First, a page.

- POSTED ON 10/18/2016
- CATEGORY: Education,
“Farm to School” teaches students about healthy eating
HAGERMAN, Idaho (KMVT/KSVT) — Healthy food doesn’t have to taste bland. It can actually taste very good, as a chef proved to students at a high school in Idaho on Monday.
“I love it. It’s such a passion doing this and to get the message across,” said Kirt Martin, Chef/Owner of Snake River Grill in Hagerman, Idaho.
For Chef Martin, that message is to cook and eat healthier while using local ingredients.
“I’m very afraid for our country in our foods today. What is being processed, what the children are eating, and we can see challenges and problems that are happening because of that,” he said.
This is part of Hagerman High School’s ‘Farm to School’ program in the agriculture department. Idaho Preferred provides schools across the state resources to implement the Farm to School month theme, One Small Step. This initiative aims to incorporate ways that farm-to school efforts can improve nutrition, support local farmers and educate children.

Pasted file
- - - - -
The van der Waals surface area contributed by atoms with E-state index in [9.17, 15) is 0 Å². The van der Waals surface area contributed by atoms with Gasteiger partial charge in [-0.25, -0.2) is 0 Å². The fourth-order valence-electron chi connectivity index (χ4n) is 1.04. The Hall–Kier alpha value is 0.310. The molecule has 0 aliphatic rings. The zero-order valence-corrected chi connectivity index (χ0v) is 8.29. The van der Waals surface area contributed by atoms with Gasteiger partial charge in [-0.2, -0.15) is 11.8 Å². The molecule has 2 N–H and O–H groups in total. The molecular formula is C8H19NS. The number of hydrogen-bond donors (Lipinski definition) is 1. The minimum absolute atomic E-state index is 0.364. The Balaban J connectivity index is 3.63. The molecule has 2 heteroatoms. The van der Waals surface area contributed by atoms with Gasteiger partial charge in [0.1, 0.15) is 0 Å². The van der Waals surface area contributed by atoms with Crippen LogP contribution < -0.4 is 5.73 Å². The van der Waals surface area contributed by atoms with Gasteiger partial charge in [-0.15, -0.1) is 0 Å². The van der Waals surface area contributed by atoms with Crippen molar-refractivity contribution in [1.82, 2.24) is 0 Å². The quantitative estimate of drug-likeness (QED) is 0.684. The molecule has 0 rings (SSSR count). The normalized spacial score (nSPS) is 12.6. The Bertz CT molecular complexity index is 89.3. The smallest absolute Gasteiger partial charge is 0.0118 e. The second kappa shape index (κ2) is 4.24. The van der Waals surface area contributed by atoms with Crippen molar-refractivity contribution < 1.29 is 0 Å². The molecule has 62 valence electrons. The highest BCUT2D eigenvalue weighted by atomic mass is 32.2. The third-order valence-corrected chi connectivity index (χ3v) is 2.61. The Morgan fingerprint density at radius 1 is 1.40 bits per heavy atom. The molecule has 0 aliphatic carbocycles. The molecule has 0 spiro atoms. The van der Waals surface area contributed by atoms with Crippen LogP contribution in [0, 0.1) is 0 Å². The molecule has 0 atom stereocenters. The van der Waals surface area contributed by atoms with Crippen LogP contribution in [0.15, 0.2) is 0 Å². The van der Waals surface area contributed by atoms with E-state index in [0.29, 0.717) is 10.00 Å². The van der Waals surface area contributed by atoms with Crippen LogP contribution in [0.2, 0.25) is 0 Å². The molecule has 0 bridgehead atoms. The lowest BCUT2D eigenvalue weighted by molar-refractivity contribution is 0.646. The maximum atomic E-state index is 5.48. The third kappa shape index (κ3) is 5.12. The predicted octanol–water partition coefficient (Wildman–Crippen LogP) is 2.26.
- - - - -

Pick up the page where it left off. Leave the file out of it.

All of the ingredients that were used came from the community garden, their greenhouse or a local grower.
“Once they grow something, they take ownership in it and they’re desiring to want to eat that. After they harvest it and cook it, there’s no plate that’s left with food on it,” said Daniel Knapp, Hagerman High School Agriculture Instructor.
Chef Martin guided a class of eighth and ninth graders on how to cook trout and make his marinara recipe.
“I want to show them that freshness and the flavors when it comes from the garden; foods that have not been processed and how quick and easy it is to do,” Martin said.
After it was all said and done, he topped the marinara and trout on spaghetti squash and everyone got a taste of their own cooking. Many even went back for more.
Chef Martin has been doing cooking demos with the agriculture class for a couple of years now, and plans to educate as many people as possible about healthy eating.
As for the ag department, they hope to expand the community garden to benefit their program and even help the local food bank. That all depends on grants they can get.
Read the original version of this article at kmvt.com.